To Simplify Your Strategy You Must Make Tough Choices
Imagine being tasked with finding a specific book in the overwhelming mess above? Wouldn’t it be great to open the door into a clear and organized room that only contained the most important and most relevant books that you need? The same is true when you put together a corporate strategy. To simplify your strategy you must focus and make tough choices.
If your core strategic priorities are too numerous (i.e. greater than three or four) or too complicated (i.e. cannot be said in 12 words or less), you are unlikely to create enough understanding, believability or commitment to successfully execute the plan.
Strategic Complexity Creates Strategic Failure
IBM found that less than 10% of even well formulated strategies are effectively executed. We find that employees rate their company’s strategy as 50% less clear than their executive team. And sadly, the majority of executive teams that we measure report low levels of strategic alignment within their own ranks.
To simplify your strategy you must focus and keep things simple enough so that your direction, priorities and plan is clear enough, believable enough and implementable enough for all key stakeholders, not just those in the executive suite that drafted it. If you try to cover too many objectives at once or if you cannot simply state what matters most in a few clear words, you will lose focus and confuse those who you need to carry out your plans.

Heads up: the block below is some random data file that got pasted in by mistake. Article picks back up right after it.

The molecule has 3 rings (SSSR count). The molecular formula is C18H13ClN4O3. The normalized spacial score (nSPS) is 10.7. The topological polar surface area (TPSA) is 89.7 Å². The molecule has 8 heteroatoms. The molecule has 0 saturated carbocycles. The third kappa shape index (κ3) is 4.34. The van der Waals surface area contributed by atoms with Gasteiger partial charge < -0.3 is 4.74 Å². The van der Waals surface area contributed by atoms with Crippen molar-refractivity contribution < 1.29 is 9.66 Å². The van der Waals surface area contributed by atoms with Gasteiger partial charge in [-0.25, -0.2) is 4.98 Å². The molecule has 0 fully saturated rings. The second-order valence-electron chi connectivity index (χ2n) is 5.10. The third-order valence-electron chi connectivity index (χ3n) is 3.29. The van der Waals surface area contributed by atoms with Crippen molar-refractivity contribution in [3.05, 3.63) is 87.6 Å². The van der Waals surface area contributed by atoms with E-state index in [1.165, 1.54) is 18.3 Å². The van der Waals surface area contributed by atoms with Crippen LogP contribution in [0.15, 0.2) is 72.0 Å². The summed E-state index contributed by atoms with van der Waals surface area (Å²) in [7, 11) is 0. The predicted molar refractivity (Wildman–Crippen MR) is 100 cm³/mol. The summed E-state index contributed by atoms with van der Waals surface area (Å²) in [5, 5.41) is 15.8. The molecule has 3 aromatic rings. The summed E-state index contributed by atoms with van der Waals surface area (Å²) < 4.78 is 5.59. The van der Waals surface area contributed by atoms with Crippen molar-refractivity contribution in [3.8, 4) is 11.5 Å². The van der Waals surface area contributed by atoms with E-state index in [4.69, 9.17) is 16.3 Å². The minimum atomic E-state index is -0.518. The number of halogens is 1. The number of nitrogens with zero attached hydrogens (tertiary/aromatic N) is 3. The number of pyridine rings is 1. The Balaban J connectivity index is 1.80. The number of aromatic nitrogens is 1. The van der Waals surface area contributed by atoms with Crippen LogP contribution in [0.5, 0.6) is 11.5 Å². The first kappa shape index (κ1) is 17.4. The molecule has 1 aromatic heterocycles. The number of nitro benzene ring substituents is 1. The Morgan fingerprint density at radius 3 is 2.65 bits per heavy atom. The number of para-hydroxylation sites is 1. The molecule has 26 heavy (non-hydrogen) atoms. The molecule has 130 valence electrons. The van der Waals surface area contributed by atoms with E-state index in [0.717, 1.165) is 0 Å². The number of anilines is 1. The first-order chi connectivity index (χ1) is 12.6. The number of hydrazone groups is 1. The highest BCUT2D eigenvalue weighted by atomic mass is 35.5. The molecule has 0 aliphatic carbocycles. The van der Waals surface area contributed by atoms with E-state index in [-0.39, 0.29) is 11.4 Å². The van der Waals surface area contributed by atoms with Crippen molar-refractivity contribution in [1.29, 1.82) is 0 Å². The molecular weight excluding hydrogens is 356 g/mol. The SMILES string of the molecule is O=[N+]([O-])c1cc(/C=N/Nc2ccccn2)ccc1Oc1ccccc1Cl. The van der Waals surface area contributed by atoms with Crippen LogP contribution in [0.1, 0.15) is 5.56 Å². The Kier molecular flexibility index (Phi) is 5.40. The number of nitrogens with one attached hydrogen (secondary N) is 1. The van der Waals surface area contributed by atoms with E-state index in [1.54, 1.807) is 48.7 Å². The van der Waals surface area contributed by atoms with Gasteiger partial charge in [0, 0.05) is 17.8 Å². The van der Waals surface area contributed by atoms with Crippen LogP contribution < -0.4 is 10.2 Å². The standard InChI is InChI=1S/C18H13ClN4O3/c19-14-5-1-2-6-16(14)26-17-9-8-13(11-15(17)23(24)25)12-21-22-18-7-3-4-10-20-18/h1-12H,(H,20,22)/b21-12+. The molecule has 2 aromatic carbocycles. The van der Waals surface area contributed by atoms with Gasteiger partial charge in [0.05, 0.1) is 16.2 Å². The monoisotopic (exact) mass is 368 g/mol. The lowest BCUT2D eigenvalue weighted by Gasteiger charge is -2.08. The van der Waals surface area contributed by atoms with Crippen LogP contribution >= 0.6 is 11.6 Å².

Three Key Warning Signs that You Need to Simplify Your Strategy
Here are the top three red flags that your strategy is not simple enough to succeed:
How to Simplify Your Strategy to Close the Gap
When you want to close the gap that exists in 9 out of 10 companies between strategy design and strategy execution, you need to avoid complex schemes and follow a few simple rules for strategy.
1. Be Ruthlessly Selective
Strategy is about making difficult choices about what matters most. Narrow down your major optimizing strategies to the vital three or four that will truly make a difference. Then prioritize the critical few goals and actions within each to reduce alternatives, increase focus and decrease confusion.
2. Make It Implementable in Your Culture
Don’t try to put a “square peg strategy” through your “round hole culture.” Analyze the history of the organization to determine what has worked and what has not worked in the past. This is not the time to rely on wild guesses but on quantifiable cultural assessments and objective observations. Do not underestimate your culture—strategies must go through culture and people to get successfully implemented.
3. Actively Put Managers and Their Teams in Charge
When the implementers are actively involved and put in charge of planning not only how to achieve the goals but also what goals make sense for their teams, you add real-world experience and buy-in. Much can be learned from those who have to “do the work.” Empower manages and their teams to tweak and evolve the path to achieve your goals.
4. State Specific Goals Simply
Once you have identified the priorities that matter, articulate goals in a way that can be easily understood by everyone. Summiting Mount Everest is a clear goal. Getting $150m in new revenue is a clear goal. You know clarity when you see it. If you can explain it to someone outside of your company and they understand it immediately, you are on the right track.
The Bottom Line
To simplify your strategy you must focus and make tough choices. Not all things are of equal importance or value. The better you can simplify your strategic priorities, the clearer your work force will be about how to make it happen.
To learn more about how to simplify strategy, download 3 Big Mistakes to Avoid When Cascading Your Corporate Strategy
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